Swaps ruling winners: Retirees, residents, pension funds, bondholders. Losers: Kevyn Orr, Jones Day, Gerald Rosen, UBS, Bank of America.
Two political war horses, former Federal Reserve chairman Paul Volcker and Richard Ravitch, who helped restructure New York City after its near bankruptcy, released the final report of the task force they have led for the last three years. Their group, the State Budget Crisis Task Force, came to this conclusion:
Two Fullerton, California police officers were acquitted Monday in the brutal beating death of a homeless and mentally ill man, Kelly Thomas. Here is the story from Reuters:
There have been endless stories about the massive student loan problem. One in six borrowers are now late in their payments. It’s a crushing burden for college graduates who can’t find a job or don’t have one that pays enough. We also hear about colleges and universities that are struggling with debt loads that they took on to finance new construction. The New York Times reported in December 2012:
The Municipal Securities Rulemaking Board made a wonderful regulatory push when it issued its proposed rule for the conduct of municipal advisers. Municipal advisers are professionals who are supposed to help state and local governments structure their borrowing and investment activities in the most economically efficient way.
Municipal bond yields rocketed up late last May after Federal Reserve Chairman Ben Bernanke commented on the likelihood of quantitative easing being drawn back at the year’s end. Mutual fund investors, spooked by possible losses from rate increases, began exiting muni funds.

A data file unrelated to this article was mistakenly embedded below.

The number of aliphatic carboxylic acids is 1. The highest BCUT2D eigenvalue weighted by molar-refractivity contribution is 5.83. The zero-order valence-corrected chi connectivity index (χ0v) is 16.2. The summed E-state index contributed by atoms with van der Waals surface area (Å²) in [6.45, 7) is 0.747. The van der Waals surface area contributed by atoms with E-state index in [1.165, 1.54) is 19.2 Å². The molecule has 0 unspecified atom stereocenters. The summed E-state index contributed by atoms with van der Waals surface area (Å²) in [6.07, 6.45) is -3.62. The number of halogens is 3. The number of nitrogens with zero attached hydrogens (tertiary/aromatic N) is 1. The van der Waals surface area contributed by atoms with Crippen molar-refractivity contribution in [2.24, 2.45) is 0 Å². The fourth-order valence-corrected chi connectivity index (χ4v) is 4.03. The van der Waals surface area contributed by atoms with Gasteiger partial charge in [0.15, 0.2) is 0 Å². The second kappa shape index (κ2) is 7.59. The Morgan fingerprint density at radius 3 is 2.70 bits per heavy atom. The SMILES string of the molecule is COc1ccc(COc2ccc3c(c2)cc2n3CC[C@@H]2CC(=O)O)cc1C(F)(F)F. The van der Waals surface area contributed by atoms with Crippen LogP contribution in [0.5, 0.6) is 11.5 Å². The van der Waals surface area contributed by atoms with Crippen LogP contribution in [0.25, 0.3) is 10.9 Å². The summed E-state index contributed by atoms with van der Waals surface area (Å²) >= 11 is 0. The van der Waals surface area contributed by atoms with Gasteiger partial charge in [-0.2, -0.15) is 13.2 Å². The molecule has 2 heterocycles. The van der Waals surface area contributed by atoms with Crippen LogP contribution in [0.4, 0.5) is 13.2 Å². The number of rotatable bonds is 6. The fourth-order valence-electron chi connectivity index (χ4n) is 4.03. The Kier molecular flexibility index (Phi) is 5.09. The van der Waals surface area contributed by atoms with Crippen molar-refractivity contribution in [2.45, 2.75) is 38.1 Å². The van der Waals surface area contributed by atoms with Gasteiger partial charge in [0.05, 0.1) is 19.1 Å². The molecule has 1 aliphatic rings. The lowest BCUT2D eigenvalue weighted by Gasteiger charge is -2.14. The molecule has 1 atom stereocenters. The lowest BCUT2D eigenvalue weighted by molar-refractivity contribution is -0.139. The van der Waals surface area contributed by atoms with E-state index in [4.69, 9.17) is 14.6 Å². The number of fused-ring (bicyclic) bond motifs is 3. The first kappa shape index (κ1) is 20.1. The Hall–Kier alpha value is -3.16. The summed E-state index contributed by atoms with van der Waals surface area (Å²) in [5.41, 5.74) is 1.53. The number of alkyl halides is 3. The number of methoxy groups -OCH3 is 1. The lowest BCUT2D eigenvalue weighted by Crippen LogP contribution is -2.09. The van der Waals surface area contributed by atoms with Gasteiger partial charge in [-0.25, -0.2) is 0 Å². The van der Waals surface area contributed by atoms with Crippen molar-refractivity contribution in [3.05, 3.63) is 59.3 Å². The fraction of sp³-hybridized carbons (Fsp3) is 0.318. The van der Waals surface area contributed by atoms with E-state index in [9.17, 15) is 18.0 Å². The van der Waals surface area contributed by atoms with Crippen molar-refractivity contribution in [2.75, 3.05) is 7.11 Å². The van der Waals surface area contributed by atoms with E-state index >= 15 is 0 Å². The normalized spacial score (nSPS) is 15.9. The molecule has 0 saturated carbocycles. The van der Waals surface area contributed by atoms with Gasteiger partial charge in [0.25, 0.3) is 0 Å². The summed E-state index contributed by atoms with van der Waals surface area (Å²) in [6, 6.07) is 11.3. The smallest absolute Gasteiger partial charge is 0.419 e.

Janney Montgomery director and credit analyst Tom Kozlik issued a short research piece that highlighted U.S. Census data for local government revenues. The Census data suggests that local governments, in aggregate, will continue to face a difficult time in years ahead because revenues have flattened since 2009. Here is Kozlik’s chart, which maps the Census data:
For thirty years there has been an ideological pressure for the U.S. government to sell public infrastructure, assets and services. Prisons and schools have been privatized. Toll roads, like the Indiana Toll Road, have been sold to private consortiums. Many of these assets were created by earlier generations who regarded their obligations to citizens as important. Now there is a bigger commitment to an economic philosophy that insists government is the most expensive and least efficient provider of services. Somewhere along the line, with little economic or financial validation, privatization was accepted as the best approach for public assets.